Pierce Turner
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Pierce Turner


Band Spoken Word Singer/Songwriter


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"It's Only a Long Way Across" BMG/Beggars Banquet
"The Sky And The Ground" BMG/ Beggars Banquet
"Now Is Heaven" Beggars Banquet
"Snakes and Ladders" soundtrack BMG
"Manana in Manhattan Live" Virtual
"Angelic Langauge" Baltic
"Three minute World" Punctual
""action" EP
"The Boy to be With"
"Fading Away" single
"Julie London" single
all are downloadable




Pierce Turner may not be a household name. But in the houses where he is known he is the Boss and his recordings are considered to be treasures. These people will all come out in their Sunday best to see this man that transports them into both a romantic sanctuary and a rip roaring fit of excitement.

He’s not doing too badly for himself really. He will have made a good few bob from Irelands number one solo artist Christy Moore covering his songs. And then the ultra hip HBO show The Wire used a huge chunk of his extremely original version of “Dirty Old Town”. His affiliation with the legendary New York Composer Philip Glass hasn’t hurt either, Glass produced and arranged strings for two of Turners BMG albums and topped it off by donating a Baldwin piano to His talented Irish protégé. That collaboration resumed to full strength this year (Feb 2010) when Mr Glass invited Pierce to perform at the prestigous Tibet house benefit at Carnegie Hall, also performing on the bill were Iggy Pop, Patti Smith and Regina Spektor. The New York Times were inpired, "A piano playing Irish songwriter with tinges of opera and Joni Mitchell sang his “Yogi with a Broken Heart” joined by Mr. Philip Glass on keyboard." Mr Glass has since recorded the song as a duet with Mr Turner for his next album.

In the Turner documentary “The song for the year” made by Colin Murnane, the Irish Film Director Jim Sheridan went so far as to say seeing Turner live gave him the strength and inspiration to make the Oscar winning “My Left Foot”
Pierce Turner’s following grows steadily in the underbrush of savvy society. And having sold out Joe’s Pub, Manhattans premier performance space, the last nine times, Manhattan has become a solid base for this award winning Irish solo performer of the year.

Many of Turner’s themes come from his early years in Ireland and subsequent experiences in America, but it is his ability to transcend any notions of parochialism that gives his music a relevance far beyond the streets of his native Wexford or his adopted home in Manhattan. His work is indeed the musical embodiment of James Joyce’s dictum that in the particular is contained the universal. All of which is, of course, well-known to Turner’s longtime fans – including such luminaries as Christy Moore and Brad Pitt – who were not at all surprised when the Rough Guide to Ireland described him as one of the 50 things to love about the country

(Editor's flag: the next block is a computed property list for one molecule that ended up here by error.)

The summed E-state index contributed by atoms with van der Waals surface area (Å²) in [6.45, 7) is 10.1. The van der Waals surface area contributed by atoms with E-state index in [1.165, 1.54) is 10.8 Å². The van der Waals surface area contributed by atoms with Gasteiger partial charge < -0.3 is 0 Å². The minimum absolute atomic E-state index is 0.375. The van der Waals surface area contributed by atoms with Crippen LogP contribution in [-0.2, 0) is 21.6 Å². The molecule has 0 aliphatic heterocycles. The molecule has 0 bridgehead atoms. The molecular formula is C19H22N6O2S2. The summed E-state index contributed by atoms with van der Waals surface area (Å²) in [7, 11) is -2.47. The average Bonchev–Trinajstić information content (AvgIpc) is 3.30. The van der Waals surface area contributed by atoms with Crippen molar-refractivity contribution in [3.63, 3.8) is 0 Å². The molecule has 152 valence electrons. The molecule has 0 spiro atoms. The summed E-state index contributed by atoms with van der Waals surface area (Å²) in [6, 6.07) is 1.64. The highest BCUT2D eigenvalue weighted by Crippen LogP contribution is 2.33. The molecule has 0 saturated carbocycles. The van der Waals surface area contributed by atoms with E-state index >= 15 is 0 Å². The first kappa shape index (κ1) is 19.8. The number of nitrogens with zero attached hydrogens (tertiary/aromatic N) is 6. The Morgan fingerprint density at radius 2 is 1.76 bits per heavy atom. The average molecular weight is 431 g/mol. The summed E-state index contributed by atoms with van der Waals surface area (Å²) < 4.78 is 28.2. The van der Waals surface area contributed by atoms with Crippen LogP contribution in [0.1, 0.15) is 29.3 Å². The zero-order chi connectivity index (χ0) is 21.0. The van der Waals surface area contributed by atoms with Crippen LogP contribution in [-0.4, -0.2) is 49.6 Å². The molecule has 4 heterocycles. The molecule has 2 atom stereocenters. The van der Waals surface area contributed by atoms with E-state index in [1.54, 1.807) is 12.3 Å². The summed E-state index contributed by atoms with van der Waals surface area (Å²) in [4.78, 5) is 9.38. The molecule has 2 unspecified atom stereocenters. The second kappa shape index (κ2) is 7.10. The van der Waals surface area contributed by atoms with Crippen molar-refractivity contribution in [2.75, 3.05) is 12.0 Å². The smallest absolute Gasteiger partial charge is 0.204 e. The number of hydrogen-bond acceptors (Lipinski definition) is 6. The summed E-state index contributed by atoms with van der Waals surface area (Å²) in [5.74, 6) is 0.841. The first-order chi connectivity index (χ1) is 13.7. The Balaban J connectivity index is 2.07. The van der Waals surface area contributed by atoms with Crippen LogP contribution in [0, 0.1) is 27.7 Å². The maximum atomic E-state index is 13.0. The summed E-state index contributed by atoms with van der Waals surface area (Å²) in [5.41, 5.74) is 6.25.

But it is in live performance that Turner always seems to strive for and attain another level of communication; one minute, for instance, reducing his audience to pin-drop silence with the desolation of All Messed Up, the next leading them through a rollicking Musha God Help Her. Expect the unexpected is amongst the hoariest of clichés, but when it comes to Turner’s live performance, nothing could be nearer the truth. Programmed percussion, rambling yarns, acoustic ballads, blaring brass, string quartets, hymns dredged up from childhood, surprising cover versions, table-dancing mayhem, bits and pieces of Latin and Gaelic have all, at one time or another, featured in his live shows.
Irish Times Review August 9, 2010
· Pierce Turner
Telling stories and singing songs at the KAF
Laurence Mackin
Over the first weekend of the Kilkenny Arts Festival, two acts in particular stood out. On Saturday evening, while Robert Fisk was delivering the Hubert Butler lecture in St Canice’s Cathedral, Pierce Turner was ripping it up in Kilkenny’s Parade Tower with his blend of singing, storytelling and more than a touch of vaudeville.
Turner divides his time between Wexford and New York and here, with accompaniment from Karen Dervan and Lynda O’Connor on viola and violin respectively, he bounced between piano, guitar, and a bit of xylophone, and interspersed his set with various stories relevant to his songs. His show opener was a narrated short story with some projected images about two men enjoying a marvellous conversation. The set was exciting stuff, with plenty of humour and skill and a real traditional feel, in that the audience wasn’t so much listening to a series of songs, as been told a long story, with all the different elements interlinking along the way through song, spoken word and even the odd few shapes that Turner was throwing on stage
So where do this unlikely pair meet? Well, Turner’s show was not entirely solo whereas Friedlander was, but both were crossing a lot of boundaries with these concerts. There was a modern, multimedia element to both, but the beauty was in the very act of telling stories, using music and sound, film, video and instruments, in a very naturalistic and accomplished way. Many performers get up to sing their songs and think it is enough – and in many cases, it is. But in these two acts we have performers, from very different places and very different backgrounds, who go a step further in bringing their message out into the open, an